In his remarks Wednesday, President Donald Trump was flanked by his national security team, including the joint chiefs, no doubt to demonstrate administration unity. His words ranged from belligerent in tone to exaggerations and misstatement of fact. Photo by Tasos Katopodis/UPI | License Photo
Following the assassination of Qassem Soleimani last week and Iran's firing in reprisal of 15 ballistic missiles against two bases in Iraq, U.S. President Donald Trump had a perfect opportunity to seize the high ground in his response.
Iran's "retaliation" was minimal and an "olive branch" of sorts. Its missiles were aimed to do little damage and to placate a domestic public outraged by Soleimani's death. Further, Iran telegraphed the attack with warnings to minimize casualties.
But the president chose not to take the high ground. Nor did it seem that he appreciated that Iran was operating from a position of weakness, clearly showing Tehran was interested in negotiations. Instead, the president increased the policy of "maximum pressure" with further sanctions. Perhaps the hawks in his administration have prevailed, assuming that regime change is not out of the question.
In his address, the president was flanked by his national security team, including the joint chiefs, no doubt to demonstrate administration unity. His words ranged from belligerent in tone to exaggerations and misstatement of fact. He began by asserting Iran will never obtain nuclear weapons.
Were that true, Trump would never have withdrawn from the Joint Comprehensive Plan of Action. He then announced even tougher sanctions against Iran and asked NATO to play a bigger role in the region. Given that NATO members are also part of the European Union and thus supportive of the JCPOA, it seems unlikely what NATO could do.
The president asserted that his administration "rebuilt" the U.S. military, having spent $2.4 trillion in that pursuit. Both statements were wrong. And he complimented the power of the American military while signaling that he did not want to use it.
Iran was cited again as the major sponsor of terrorism and Soleimani as the leading terrorist. However, that is not a universal view. And while Iran and the United Stats have many areas of conflict, America's intervention into Iraq in 2003 precipitated the catastrophe engulfing the region.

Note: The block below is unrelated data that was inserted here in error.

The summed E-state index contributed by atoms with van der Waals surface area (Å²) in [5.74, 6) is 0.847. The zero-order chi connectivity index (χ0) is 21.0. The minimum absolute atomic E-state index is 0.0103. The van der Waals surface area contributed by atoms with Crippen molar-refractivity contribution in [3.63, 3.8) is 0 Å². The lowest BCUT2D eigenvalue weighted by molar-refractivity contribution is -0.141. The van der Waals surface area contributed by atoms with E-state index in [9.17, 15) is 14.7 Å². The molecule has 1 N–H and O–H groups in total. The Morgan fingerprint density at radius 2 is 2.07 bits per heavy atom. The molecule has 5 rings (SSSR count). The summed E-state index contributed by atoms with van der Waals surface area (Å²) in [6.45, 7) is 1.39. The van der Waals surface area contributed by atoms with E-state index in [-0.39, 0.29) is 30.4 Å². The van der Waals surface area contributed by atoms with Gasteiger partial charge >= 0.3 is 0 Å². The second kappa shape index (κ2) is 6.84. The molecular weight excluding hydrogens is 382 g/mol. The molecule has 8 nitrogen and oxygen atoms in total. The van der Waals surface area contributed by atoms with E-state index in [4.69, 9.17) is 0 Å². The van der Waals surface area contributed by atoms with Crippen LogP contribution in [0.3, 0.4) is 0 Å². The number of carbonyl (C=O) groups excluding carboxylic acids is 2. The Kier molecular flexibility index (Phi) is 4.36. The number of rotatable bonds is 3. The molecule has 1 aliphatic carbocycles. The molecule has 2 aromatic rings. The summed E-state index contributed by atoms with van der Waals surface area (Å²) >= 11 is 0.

Optimists will take the lack of an American military response and the president's comments about how Iran could become a great and prosperous state through negotiations as positive signs. But that is not how his words will be viewed in Tehran. Iran's retaliation was an olive branch. Now that it has been rejected, expect repercussions.
The administration's major failing beyond not exploiting the potential opportunity of engineering a breakthrough with Iran as attempted with North Korea was the absence of strategy. After sanctions are imposed, then what? Suppose Iran takes more powerful actions that are plausibly deniable or through proxies. The most likely responses are the use of Iraqi militias to attack installations in Iraq where Americans are stationed. In those circumstances, against whom could Trump retaliate?
Iran's key aim is to force America from the region. In Iraq, the strategy is to turn Iraqis and the government against the United States. How prepared is the United States to respond to these attacks beyond enhancing force protection and deferring the counter-Islamic State missions? And if Baghdad does eject American forces, how will that take place?
No doubt, a collective sigh of relief persists across the international community. For the moment, outright conflict has been deferred. The key word is deferred. This is not a de-escalation. It is a pause in this battle between Washington and Tehran.
What makes this temporary cease-fire even more dangerous is the absence of genuine options to reduce tensions and to allow off-ramps to prevent a regional war. If Iran ratchets up the pressure, as it will, what options does the president have short of using military force?
Lurking and soon to be more prominent is impeachment that will dominate Washington and the president once a trial begins, if it does. Less prominent and still potentially damaging is the question of imminence in killing Soleimani. If, as the caretaker Iraqi prime minister claims, Soleimani was on a diplomatic mission to improve relations with Saudi Arabia, and that can be credibly explained, what does that do to the administration's credibility? Of course, the justification will be that Soleimani was evil. Still, if he were on a diplomatic mission, that cannot be good for the president.
One view is that the situation is akin to someone who has jumped off the top of the Empire State building. Passing by floor 67, when asked "how are things going" the answer was "so far, so good."
My fear is that regarding Trump and Iran, "so far so good."
Harlan Ullman is UPI's Arnaud de Borchgrave Distinguished columnist and a senior adviser at the Atlantic Council. He served as a professor of military sttrategy at the National War College and the Naval War College. His latest book is "Anatomy of Failure: Why America Has Lost Every War It Starts." Follow him @harlankullman.